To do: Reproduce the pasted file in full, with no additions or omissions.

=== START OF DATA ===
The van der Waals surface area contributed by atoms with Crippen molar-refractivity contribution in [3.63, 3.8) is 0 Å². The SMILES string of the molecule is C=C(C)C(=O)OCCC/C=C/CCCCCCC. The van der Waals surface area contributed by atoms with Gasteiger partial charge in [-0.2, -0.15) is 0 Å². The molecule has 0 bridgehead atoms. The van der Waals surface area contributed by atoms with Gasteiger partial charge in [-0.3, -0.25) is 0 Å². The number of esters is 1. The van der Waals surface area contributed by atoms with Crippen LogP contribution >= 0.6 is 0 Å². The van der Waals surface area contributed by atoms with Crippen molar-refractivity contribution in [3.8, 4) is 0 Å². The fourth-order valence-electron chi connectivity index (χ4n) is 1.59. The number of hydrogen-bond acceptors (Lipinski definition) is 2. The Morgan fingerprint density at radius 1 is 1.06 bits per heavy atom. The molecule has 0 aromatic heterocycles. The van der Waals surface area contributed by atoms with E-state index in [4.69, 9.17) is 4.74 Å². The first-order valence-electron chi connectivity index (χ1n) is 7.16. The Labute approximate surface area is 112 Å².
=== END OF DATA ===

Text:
The van der Waals surface area contributed by atoms with Crippen molar-refractivity contribution in [3.63, 3.8) is 0 Å². The SMILES string of the molecule is C=C(C)C(=O)OCCC/C=C/CCCCCCC. The van der Waals surface area contributed by atoms with Gasteiger partial charge in [-0.2, -0.15) is 0 Å². The molecule has 0 bridgehead atoms. The van der Waals surface area contributed by atoms with Gasteiger partial charge in [-0.3, -0.25) is 0 Å². The number of esters is 1. The van der Waals surface area contributed by atoms with Crippen LogP contribution >= 0.6 is 0 Å². The van der Waals surface area contributed by atoms with Crippen molar-refractivity contribution in [3.8, 4) is 0 Å². The fourth-order valence-electron chi connectivity index (χ4n) is 1.59. The number of hydrogen-bond acceptors (Lipinski definition) is 2. The Morgan fingerprint density at radius 1 is 1.06 bits per heavy atom. The molecule has 0 aromatic heterocycles. The van der Waals surface area contributed by atoms with E-state index in [4.69, 9.17) is 4.74 Å². The first-order valence-electron chi connectivity index (χ1n) is 7.16. The Labute approximate surface area is 112 Å².